they were separated by the jealousy of vice, and at length
reconciled by the partnership of guilt. Before her marriage with
Belisarius, Antonina had one husband and many lovers: Photius,
the son of her former nuptials, was of an age to distinguish
himself at the siege of Naples; and it was not till the autumn of
her age and beauty ^113 that she indulged a scandalous attachment
to a Thracian youth. Theodosius had been educated in the
Eunomian heresy; the African voyage was consecrated by the
baptism and auspicious name of the first soldier who embarked;
and the proselyte was adopted into the family of his spiritual
parents, ^114 Belisarius and Antonina. Before they touched the
shores of Africa, this holy kindred degenerated into sensual
love: and as Antonina soon overleaped the bounds of modesty and
caution, the Roman general was alone ignorant of his own
dishonor. During their residence at Carthage, he surprised the
two lovers in a subterraneous chamber, solitary, warm, and almost
naked. Anger flashed from his eyes. "With the help of this
young man," said the unblushing Antonina, "I was secreting our
most precious effects from the knowledge of Justinian." The youth
resumed his garments, and the pious husband consented to
disbelieve the evidence of his own senses. From this pleasing
and perhaps voluntary delusion, Belisarius was awakened at
Syracuse, by the officious information of Macedonia; and that
female attendant, after requiring an oath for her security,
produced two chamberlains, who, like herself, had often beheld
the adulteries of Antonina. A hasty flight into Asia saved
Theodosius from the justice of an injured husband, who had
signified to one of his guards the order of his death; but the
tears of Antonina, and her artful seductions, assured the
credulous hero of her innocence: and he stooped, against his
faith and judgment, to abandon those imprudent friends, who had
presumed to accuse or doubt the chastity of his wife. The
revenge of a guilty woman is implacable and bloody: the
unfortunate Macedonia, with the two witnesses, were secretly
arrested by the minister of her cruelty; their tongues were cut
out, their bodies were hacked into small pieces, and their
remains were cast into the Sea of Syracuse. A rash though
judicious saying of Constantine, "I would sooner have punished
the adulteress than the boy," was deeply remembered by Antonina;
and two years afterwards, when despair had armed that officer
against his general, her sanguinary advice decided and hastened
his execution. Even the indignation of Photius was not forgiven
by his mother; the exile of her son prepared the recall of her
lover; and Theodosius condescended to accept the pressing and
humble invitation of the conqueror of Italy. In the absolute
direction of his household, and in the important commissions of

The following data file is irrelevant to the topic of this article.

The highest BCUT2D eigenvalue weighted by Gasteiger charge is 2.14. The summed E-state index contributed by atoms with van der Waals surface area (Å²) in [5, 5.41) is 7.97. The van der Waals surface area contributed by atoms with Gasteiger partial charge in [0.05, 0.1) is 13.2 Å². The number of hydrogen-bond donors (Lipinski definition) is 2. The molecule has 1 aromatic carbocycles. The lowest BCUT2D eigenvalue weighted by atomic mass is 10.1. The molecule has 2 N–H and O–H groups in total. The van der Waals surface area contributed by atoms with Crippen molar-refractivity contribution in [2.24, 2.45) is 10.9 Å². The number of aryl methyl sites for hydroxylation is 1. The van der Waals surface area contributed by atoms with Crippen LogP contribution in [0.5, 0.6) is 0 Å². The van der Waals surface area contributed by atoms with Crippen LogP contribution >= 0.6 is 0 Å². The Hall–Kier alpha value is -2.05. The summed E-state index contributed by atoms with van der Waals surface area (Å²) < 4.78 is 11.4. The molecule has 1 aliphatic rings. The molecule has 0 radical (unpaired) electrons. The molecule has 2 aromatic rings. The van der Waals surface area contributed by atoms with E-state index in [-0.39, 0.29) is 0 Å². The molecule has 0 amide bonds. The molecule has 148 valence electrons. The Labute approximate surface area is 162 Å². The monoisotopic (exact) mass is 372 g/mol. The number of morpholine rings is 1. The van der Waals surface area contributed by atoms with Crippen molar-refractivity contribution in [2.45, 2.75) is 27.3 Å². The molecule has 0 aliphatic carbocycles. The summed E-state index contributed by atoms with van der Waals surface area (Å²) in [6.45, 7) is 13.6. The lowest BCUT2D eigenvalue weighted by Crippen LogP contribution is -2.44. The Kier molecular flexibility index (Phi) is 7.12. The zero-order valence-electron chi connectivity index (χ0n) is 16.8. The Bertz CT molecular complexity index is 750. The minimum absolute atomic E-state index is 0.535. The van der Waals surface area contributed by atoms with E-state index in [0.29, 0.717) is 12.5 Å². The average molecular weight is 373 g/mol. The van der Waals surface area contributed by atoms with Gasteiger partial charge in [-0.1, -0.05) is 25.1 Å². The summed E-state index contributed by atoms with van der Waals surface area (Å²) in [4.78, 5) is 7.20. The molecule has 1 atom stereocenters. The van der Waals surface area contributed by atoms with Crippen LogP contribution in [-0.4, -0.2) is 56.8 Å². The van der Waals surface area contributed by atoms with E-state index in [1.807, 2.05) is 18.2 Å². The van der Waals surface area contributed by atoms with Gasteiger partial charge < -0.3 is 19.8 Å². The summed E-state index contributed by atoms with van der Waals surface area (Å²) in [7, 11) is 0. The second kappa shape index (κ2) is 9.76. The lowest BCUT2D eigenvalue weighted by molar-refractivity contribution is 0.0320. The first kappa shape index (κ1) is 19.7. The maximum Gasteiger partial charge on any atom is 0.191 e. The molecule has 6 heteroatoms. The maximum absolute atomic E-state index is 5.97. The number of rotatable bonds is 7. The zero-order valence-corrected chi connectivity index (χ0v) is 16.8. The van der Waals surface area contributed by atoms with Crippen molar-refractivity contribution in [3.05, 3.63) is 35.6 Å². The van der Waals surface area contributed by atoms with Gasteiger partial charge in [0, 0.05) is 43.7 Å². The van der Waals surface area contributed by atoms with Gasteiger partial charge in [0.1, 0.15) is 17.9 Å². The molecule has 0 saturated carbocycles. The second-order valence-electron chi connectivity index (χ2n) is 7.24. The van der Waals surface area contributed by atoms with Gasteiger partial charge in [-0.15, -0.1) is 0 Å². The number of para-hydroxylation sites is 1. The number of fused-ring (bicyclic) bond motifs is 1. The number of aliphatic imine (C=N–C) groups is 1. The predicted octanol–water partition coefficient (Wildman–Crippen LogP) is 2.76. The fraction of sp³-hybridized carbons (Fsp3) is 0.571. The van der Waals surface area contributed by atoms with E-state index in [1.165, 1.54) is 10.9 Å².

peace and war, ^115 the favorite youth most rapidly acquired a
fortune of four hundred thousand pounds sterling; and after their
return to Constantinople, the passion of Antonina, at least,
continued ardent and unabated. But fear, devotion, and lassitude
perhaps, inspired Theodosius with more serious thoughts. He
dreaded the busy scandal of the capital, and the indiscreet
fondness of the wife of Belisarius; escaped from her embraces,
and retiring to Ephesus, shaved his head, and took refuge in the
sanctuary of a monastic life. The despair of the new Ariadne
could scarcely have been excused by the death of her husband.
She wept, she tore her hair, she filled the palace with her
cries; "she had lost the dearest of friends, a tender, a
faithful, a laborious friend!" But her warm entreaties, fortified
by the prayers of Belisarius, were insufficient to draw the holy
monk from the solitude of Ephesus. It was not till the general
moved forward for the Persian war, that Theodosius could be
tempted to return to Constantinople; and the short interval
before the departure of Antonina herself was boldly devoted to
love and pleasure.
[Footnote 112: The diligence of Alemannus could add but little to
the four first and most curious chapters of the Anecdotes. Of
these strange Anecdotes, a part may be true, because probable -
and a part true, because improbable. Procopius must have known
the former, and the latter he could scarcely invent.
Note: The malice of court scandal is proverbially inventive;
and of such scandal the "Anecdota" may be an embellished record.
- M.]
[Footnote 113: Procopius intimates (Anecdot. c. 4) that when
Belisarius returned to Italy, (A.D. 543,) Antonina was sixty
years of age. A forced, but more polite construction, which
refers that date to the moment when he was writing, (A.D. 559,)
would be compatible with the manhood of Photius, (Gothic. l. i.
c. 10) in 536.]

[Footnote 114: Gompare the Vandalic War (l. i. c. 12) with the
Anecdotes (c. i.) and Alemannus, (p. 2, 3.) This mode of